Ukrainian separatists limit investigators’ access to jet crash site

International observers say armed separatists stopped them from observing the crash site in eastern Ukraine, where the Malaysian airliner came down killing all the 298 people on board. (Reuters)

The quest for clues in the downing of a Malaysia Airlines jet faced major obstacles Friday as the rebel militias that Ukraine blames for the disaster limited access to the mammoth crash site strewn with airplane parts and bodies.

Ukrainian officials were trying to negotiate safe passage for teams of investigators and international observers deep in territory held by the pro-Russian separatists in the east of the country.

The fate of the airplane’s black-box data recorders, which could give crucial information about the plane’s final moments, was unclear, with neither side acknowledging possession. And rebels argued among themselves whether to agree to a brief cease-fire to allow the bodies of victims to be taken to morgues elsewhere in the country.

Rebel leaders said they would leave victims and airplane parts in place to facilitate the investigation and vowed to allow investigators to visit the site because, they said, they had nothing to hide in the catastrophe in which 298 people died.

Ukrainian officials moved swiftly Friday to link the plane disaster to the rebels, saying that the Boeing 777-200 had been downed by separatists using a surface-to-air missile, possibly with direct Russian aid. President Obama said Friday that U.S. intelligence indicates that a Russian-made missile downed the plane from rebel territory, but he stopped short of saying who pulled the trigger.

“Nearly 300 innocent lives were taken — men, women, children, infants who had nothing to do with the crisis in Ukraine,” Obama said at the White House. “Their deaths are [an] outrage of unspeakable proportions.”

Ukrainian Prime Minister Arseniy Yatsenyuk echoed that sentiment in a highly emotional address posted on his Web site. “This is a crime against humanity. All red lines have already been crossed,” he said. “After these terrorists shot down a Malaysian Airlines aircraft, this is a war against the world.”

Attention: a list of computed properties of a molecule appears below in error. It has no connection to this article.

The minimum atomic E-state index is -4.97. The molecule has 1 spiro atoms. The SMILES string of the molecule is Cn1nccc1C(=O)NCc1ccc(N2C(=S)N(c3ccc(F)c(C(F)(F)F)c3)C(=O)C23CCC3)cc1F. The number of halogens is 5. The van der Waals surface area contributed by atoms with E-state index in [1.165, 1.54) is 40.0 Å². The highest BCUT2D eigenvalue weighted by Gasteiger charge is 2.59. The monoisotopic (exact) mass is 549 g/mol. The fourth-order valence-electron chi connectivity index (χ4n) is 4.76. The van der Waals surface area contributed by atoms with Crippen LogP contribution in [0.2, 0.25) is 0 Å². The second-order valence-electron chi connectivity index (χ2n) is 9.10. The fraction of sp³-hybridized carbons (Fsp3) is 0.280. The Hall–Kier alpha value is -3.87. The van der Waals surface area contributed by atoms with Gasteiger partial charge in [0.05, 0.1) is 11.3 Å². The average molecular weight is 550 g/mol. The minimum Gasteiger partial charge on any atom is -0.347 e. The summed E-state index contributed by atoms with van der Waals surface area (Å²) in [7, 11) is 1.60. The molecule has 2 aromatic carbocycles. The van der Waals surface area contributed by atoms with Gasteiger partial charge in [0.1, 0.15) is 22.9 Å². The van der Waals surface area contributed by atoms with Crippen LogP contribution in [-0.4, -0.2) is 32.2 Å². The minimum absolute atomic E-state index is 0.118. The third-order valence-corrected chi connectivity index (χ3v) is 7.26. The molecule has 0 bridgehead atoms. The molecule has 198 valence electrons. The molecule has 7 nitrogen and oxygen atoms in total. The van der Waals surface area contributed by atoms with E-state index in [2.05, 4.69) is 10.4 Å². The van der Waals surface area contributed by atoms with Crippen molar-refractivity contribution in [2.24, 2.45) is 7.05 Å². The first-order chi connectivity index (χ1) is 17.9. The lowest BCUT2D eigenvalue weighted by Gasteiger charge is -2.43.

Both rebel leaders and Russian officials denied any connection to the crash, and Russian Foreign Minister Sergei Lavrov said Friday that Ukrainian authorities bore broad responsibility for creating conditions in which citizens were moved to rebellion. He did not suggest that the Ukrainian military had shot down the plane.

“What happened with the aircraft should make us stop, look back, and reflect” on the situation that began when Russia-friendly President Viktor Yanukovych was ousted in February, Lavrov said.

The extensive debris zone includes not only the wheat field where most of the plane was found but also nearby villages. Witnesses described looking across beautiful fields of sunflowers only to be jolted by the discovery of body parts on the ground.

The recovery efforts were moving slowly amid the civil conflict, and each step forward brought new tensions among the parties, many of whom are heavily armed.

The Organization for Security and Cooperation in Europe, the Vienna-based organization coordinating a dialogue in the conflict, sent a group of 30 observers to the crash scene Friday, said Shiv Sharma, a spokesman.

Aviation history is littered with civilian planes that were shot from the sky, intentionally or not, by military weapons. Malaysia Flight 17 was cruising at 33,000 feet, more than half a mile higher than Mt. Everest, when a missile hit it July 17. And the missile’s range is believed to be more than twice that high.

The monitors were given access to the site for 75 minutes, and while they were at the heavily guarded site, rebels fired their weapons into the air, Sharma said.

“The shots were not targeting the monitors as such; they were just into the air. It was not a particularly tense situation in which monitors were concerned about their security,” he said.

But the U.S. State Department said in a Twitter message Friday that monitors “were only granted limited access” to the crash site. “They must have complete unfettered access,” the message said.